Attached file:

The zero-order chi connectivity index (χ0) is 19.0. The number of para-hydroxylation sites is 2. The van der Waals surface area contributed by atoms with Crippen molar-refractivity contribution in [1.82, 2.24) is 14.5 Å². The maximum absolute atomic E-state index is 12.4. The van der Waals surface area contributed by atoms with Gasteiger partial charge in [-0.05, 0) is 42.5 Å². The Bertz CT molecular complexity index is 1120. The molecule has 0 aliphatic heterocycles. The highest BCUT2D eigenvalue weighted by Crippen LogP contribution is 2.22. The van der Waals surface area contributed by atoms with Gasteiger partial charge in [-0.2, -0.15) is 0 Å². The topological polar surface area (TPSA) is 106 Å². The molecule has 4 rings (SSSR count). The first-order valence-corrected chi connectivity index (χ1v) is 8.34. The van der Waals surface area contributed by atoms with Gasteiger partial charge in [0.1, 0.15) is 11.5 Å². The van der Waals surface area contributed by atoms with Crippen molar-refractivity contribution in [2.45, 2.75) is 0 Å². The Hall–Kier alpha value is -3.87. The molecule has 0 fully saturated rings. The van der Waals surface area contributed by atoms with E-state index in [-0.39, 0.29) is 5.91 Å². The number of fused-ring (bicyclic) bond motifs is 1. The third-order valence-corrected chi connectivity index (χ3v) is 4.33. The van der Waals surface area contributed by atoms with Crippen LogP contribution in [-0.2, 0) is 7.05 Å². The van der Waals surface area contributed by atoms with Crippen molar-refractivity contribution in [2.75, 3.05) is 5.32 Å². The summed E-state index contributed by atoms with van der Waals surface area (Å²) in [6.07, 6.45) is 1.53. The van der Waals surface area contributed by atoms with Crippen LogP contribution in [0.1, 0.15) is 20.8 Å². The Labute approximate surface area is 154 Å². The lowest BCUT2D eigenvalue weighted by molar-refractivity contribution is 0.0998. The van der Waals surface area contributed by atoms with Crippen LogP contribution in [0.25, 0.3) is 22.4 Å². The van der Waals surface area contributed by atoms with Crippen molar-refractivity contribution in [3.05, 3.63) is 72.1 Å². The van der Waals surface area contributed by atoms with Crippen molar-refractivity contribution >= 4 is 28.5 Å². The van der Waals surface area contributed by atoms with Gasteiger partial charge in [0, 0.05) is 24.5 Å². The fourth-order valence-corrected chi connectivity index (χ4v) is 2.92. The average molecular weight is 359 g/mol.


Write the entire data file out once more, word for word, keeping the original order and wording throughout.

The zero-order chi connectivity index (χ0) is 19.0. The number of para-hydroxylation sites is 2. The van der Waals surface area contributed by atoms with Crippen molar-refractivity contribution in [1.82, 2.24) is 14.5 Å². The maximum absolute atomic E-state index is 12.4. The van der Waals surface area contributed by atoms with Gasteiger partial charge in [-0.05, 0) is 42.5 Å². The Bertz CT molecular complexity index is 1120. The molecule has 0 aliphatic heterocycles. The highest BCUT2D eigenvalue weighted by Crippen LogP contribution is 2.22. The van der Waals surface area contributed by atoms with Gasteiger partial charge in [-0.2, -0.15) is 0 Å². The topological polar surface area (TPSA) is 106 Å². The molecule has 4 rings (SSSR count). The first-order valence-corrected chi connectivity index (χ1v) is 8.34. The van der Waals surface area contributed by atoms with Gasteiger partial charge in [0.1, 0.15) is 11.5 Å². The van der Waals surface area contributed by atoms with Crippen molar-refractivity contribution in [2.45, 2.75) is 0 Å². The Hall–Kier alpha value is -3.87. The molecule has 0 fully saturated rings. The van der Waals surface area contributed by atoms with E-state index in [-0.39, 0.29) is 5.91 Å². The number of fused-ring (bicyclic) bond motifs is 1. The third-order valence-corrected chi connectivity index (χ3v) is 4.33. The van der Waals surface area contributed by atoms with Crippen LogP contribution in [-0.2, 0) is 7.05 Å². The van der Waals surface area contributed by atoms with Crippen molar-refractivity contribution in [2.75, 3.05) is 5.32 Å². The summed E-state index contributed by atoms with van der Waals surface area (Å²) in [6.07, 6.45) is 1.53. The van der Waals surface area contributed by atoms with Crippen LogP contribution in [0.1, 0.15) is 20.8 Å². The Labute approximate surface area is 154 Å². The lowest BCUT2D eigenvalue weighted by molar-refractivity contribution is 0.0998. The van der Waals surface area contributed by atoms with Crippen LogP contribution in [0.25, 0.3) is 22.4 Å². The van der Waals surface area contributed by atoms with Crippen molar-refractivity contribution in [3.05, 3.63) is 72.1 Å². The van der Waals surface area contributed by atoms with Crippen molar-refractivity contribution >= 4 is 28.5 Å². The van der Waals surface area contributed by atoms with Gasteiger partial charge in [0, 0.05) is 24.5 Å². The fourth-order valence-corrected chi connectivity index (χ4v) is 2.92. The average molecular weight is 359 g/mol.